Book Review: The Epic Crush of Genie Lo

Title: The Epic Crush of Genie Lo51SrZbzYagL._SY346_.jpg

Author: F.C. Yee

Blurb: The struggle to get into a top-tier college consumes sixteen-year-old Genie’s every waking thought. But when she discovers she’s a celestial spirit who’s powerful enough to bash through the gates of heaven with her fists, her perfectionist existence is shattered.

Enter Quentin, a transfer student from China whose tone-deaf assertiveness beguiles Genie to the brink of madness. Quentin nurtures Genie’s outrageous transformation—sometimes gently, sometimes aggressively—as her sleepy suburb in the Bay Area comes under siege from hell-spawn.

This epic YA debut draws from Chinese folklore, features a larger-than-life heroine, and perfectly balances the realities of Genie’s grounded high school life with the absurd supernatural world she finds herself commanding.


First off, I’ve lived in China for years now so this book seriously hit the spot wrangling in culture, mythology, ancient famous characters, and a story that every Chinese person I know loves: The Monkey King. But the story’s setting is in America with American born Chinese and American attitude and jokes–all this adds more layers of culture, familiarity, fun, and adventure. Second, Yee’s style was the perfect dichotomy of serious and hilarious, (mostly hilarious) reminding me of The Guardian of the Galaxies story-telling style.

The premise, the voice, and the humor were the strongest part of the book. Often, the unfolding of the plot seemed to repeat, but the characters upheld their end of the deal.

On character: Genie Lo. From the first moment we see her try to stick up for this poor sucker getting beat up, we like her. She’s way too tall for a teen girl, which bothers her mom more than her. She’s intelligent, clever, dedicated, compassionate, and completely full of attitude. And this epic story does forget to add the girl who becomes a kick-A hero syndrome.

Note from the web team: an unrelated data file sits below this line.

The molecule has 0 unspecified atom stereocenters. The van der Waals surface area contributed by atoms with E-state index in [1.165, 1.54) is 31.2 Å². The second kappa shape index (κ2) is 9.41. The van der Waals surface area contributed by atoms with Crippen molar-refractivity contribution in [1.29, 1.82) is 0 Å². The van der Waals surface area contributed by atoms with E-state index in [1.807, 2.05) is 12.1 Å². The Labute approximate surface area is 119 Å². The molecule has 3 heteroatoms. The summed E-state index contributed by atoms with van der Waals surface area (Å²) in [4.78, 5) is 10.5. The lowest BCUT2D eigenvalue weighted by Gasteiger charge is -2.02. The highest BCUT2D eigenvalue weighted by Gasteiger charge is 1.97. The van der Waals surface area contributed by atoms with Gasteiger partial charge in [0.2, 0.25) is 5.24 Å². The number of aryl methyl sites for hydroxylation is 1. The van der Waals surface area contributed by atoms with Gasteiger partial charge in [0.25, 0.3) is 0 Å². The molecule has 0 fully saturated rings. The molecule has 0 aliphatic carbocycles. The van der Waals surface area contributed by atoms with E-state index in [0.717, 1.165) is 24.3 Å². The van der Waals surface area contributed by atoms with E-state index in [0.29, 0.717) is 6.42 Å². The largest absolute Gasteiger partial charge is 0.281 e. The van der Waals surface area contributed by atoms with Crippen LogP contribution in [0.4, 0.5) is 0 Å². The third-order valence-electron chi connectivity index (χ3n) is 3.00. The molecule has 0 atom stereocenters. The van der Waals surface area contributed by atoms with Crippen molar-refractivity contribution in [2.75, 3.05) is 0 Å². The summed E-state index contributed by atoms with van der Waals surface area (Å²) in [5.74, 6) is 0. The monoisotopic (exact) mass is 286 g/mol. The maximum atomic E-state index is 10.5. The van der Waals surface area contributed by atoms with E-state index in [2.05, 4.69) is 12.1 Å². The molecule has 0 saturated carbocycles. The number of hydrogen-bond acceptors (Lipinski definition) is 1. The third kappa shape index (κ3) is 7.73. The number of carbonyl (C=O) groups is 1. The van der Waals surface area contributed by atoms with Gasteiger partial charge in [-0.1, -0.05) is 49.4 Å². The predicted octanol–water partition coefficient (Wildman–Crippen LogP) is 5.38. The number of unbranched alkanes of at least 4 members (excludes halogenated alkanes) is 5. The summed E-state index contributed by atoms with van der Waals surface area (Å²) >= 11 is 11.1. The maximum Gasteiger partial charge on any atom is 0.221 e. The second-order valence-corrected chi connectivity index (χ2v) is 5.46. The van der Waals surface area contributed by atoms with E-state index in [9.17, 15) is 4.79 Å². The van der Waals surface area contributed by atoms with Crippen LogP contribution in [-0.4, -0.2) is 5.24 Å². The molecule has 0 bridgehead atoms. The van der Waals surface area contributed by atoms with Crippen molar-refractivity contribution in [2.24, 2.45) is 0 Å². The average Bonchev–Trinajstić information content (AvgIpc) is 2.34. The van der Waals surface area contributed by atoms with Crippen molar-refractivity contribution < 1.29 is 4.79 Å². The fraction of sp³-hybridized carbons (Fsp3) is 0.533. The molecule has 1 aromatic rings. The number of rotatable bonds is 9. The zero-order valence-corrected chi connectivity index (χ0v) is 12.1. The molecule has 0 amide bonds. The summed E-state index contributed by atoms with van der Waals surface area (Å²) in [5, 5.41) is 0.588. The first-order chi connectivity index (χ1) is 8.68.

On Quentin. His dichotomy is perfect. He is genuine and arrogant. Weird and smart. Caring and annoying. Aggressive and patient. He is also a swoony Chinese boy, which we don’t see much of in YA. (PITY!)

On Asian YA/own voices: Both main characters were Asian! Yay! I’ve lived in Asia for more than 10 years. I have Asian family members, and some of my best friends growing up and now are Asian –needless to say, I loved reading yet another book with an Asian in the lead. There are not that many….yet! But that is happily changing. Check out more Asian Ya here.

On Voice: This is where this book is at. Here’s why–Yee’s voice surprises us with its Dichotomy –if you are a writer click this to see what I am talking about here-    Not only does it make us laugh but it makes us think and spin in another direction in the same moment. It entertains us with jokes and serious history in the same line, with love and something gross or annoying, he adds romance and action and bloopers all in one. It’s very well done in that regard.

On Plot: It’s unique but not super complicated. And as expected we get to see lots of fight scenes.

On Pace:  There are a few parts that slow down as Genie is learning or contemplating her new life but for the most part it moves pretty smoothly throughout.

On story: Yee took these famous Chinese Cultural, Mythological, Pious, serious characters and brought them into contemporary world, making them sassy, fallible, grumpy, comical, and totally teen-relatable. Kudos.

On a Boy writing a Girl’s POV: I must say, he did well, but for some weird reason, with this book, I could not forget about that the entire book! LOL! My fault entirely. Any thoughts on that?


Signing off, Nova


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